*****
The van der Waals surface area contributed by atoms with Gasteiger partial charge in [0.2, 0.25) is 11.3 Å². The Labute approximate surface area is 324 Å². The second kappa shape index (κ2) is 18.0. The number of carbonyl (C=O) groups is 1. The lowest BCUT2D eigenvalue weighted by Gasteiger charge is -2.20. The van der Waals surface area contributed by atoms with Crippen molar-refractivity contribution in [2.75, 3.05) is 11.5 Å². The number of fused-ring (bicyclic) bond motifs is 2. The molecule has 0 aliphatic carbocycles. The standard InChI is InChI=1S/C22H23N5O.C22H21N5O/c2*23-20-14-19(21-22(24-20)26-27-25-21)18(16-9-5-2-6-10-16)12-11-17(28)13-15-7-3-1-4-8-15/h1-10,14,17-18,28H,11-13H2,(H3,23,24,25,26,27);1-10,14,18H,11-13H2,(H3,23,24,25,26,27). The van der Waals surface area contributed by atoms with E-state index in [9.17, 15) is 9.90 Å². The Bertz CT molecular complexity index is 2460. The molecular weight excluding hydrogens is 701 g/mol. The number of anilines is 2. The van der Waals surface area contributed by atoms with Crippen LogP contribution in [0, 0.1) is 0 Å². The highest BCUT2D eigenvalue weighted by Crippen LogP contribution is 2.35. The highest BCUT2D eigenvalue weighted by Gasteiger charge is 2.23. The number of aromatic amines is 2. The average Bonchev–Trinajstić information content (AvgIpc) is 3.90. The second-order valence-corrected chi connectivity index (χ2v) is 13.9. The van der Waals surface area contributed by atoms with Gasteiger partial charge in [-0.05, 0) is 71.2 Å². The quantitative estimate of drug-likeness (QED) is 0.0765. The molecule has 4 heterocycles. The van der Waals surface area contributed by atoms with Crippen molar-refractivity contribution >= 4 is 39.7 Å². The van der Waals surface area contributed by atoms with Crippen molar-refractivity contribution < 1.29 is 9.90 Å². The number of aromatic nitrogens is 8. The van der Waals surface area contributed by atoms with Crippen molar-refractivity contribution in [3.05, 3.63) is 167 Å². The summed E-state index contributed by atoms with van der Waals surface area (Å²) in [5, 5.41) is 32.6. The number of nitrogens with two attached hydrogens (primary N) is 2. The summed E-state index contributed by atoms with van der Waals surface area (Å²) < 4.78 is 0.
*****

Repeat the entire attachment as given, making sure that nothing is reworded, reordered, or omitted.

The van der Waals surface area contributed by atoms with Gasteiger partial charge in [0.2, 0.25) is 11.3 Å². The Labute approximate surface area is 324 Å². The second kappa shape index (κ2) is 18.0. The number of carbonyl (C=O) groups is 1. The lowest BCUT2D eigenvalue weighted by Gasteiger charge is -2.20. The van der Waals surface area contributed by atoms with Crippen molar-refractivity contribution in [2.75, 3.05) is 11.5 Å². The number of fused-ring (bicyclic) bond motifs is 2. The molecule has 0 aliphatic carbocycles. The standard InChI is InChI=1S/C22H23N5O.C22H21N5O/c2*23-20-14-19(21-22(24-20)26-27-25-21)18(16-9-5-2-6-10-16)12-11-17(28)13-15-7-3-1-4-8-15/h1-10,14,17-18,28H,11-13H2,(H3,23,24,25,26,27);1-10,14,18H,11-13H2,(H3,23,24,25,26,27). The van der Waals surface area contributed by atoms with E-state index in [9.17, 15) is 9.90 Å². The Bertz CT molecular complexity index is 2460. The molecular weight excluding hydrogens is 701 g/mol. The number of anilines is 2. The van der Waals surface area contributed by atoms with Crippen LogP contribution in [0, 0.1) is 0 Å². The highest BCUT2D eigenvalue weighted by Crippen LogP contribution is 2.35. The highest BCUT2D eigenvalue weighted by Gasteiger charge is 2.23. The number of aromatic amines is 2. The average Bonchev–Trinajstić information content (AvgIpc) is 3.90. The second-order valence-corrected chi connectivity index (χ2v) is 13.9. The van der Waals surface area contributed by atoms with Gasteiger partial charge in [-0.05, 0) is 71.2 Å². The quantitative estimate of drug-likeness (QED) is 0.0765. The molecule has 4 heterocycles. The van der Waals surface area contributed by atoms with Crippen molar-refractivity contribution >= 4 is 39.7 Å². The van der Waals surface area contributed by atoms with Crippen molar-refractivity contribution < 1.29 is 9.90 Å². The number of aromatic nitrogens is 8. The van der Waals surface area contributed by atoms with Crippen molar-refractivity contribution in [3.05, 3.63) is 167 Å². The summed E-state index contributed by atoms with van der Waals surface area (Å²) in [5, 5.41) is 32.6. The number of nitrogens with two attached hydrogens (primary N) is 2. The summed E-state index contributed by atoms with van der Waals surface area (Å²) < 4.78 is 0.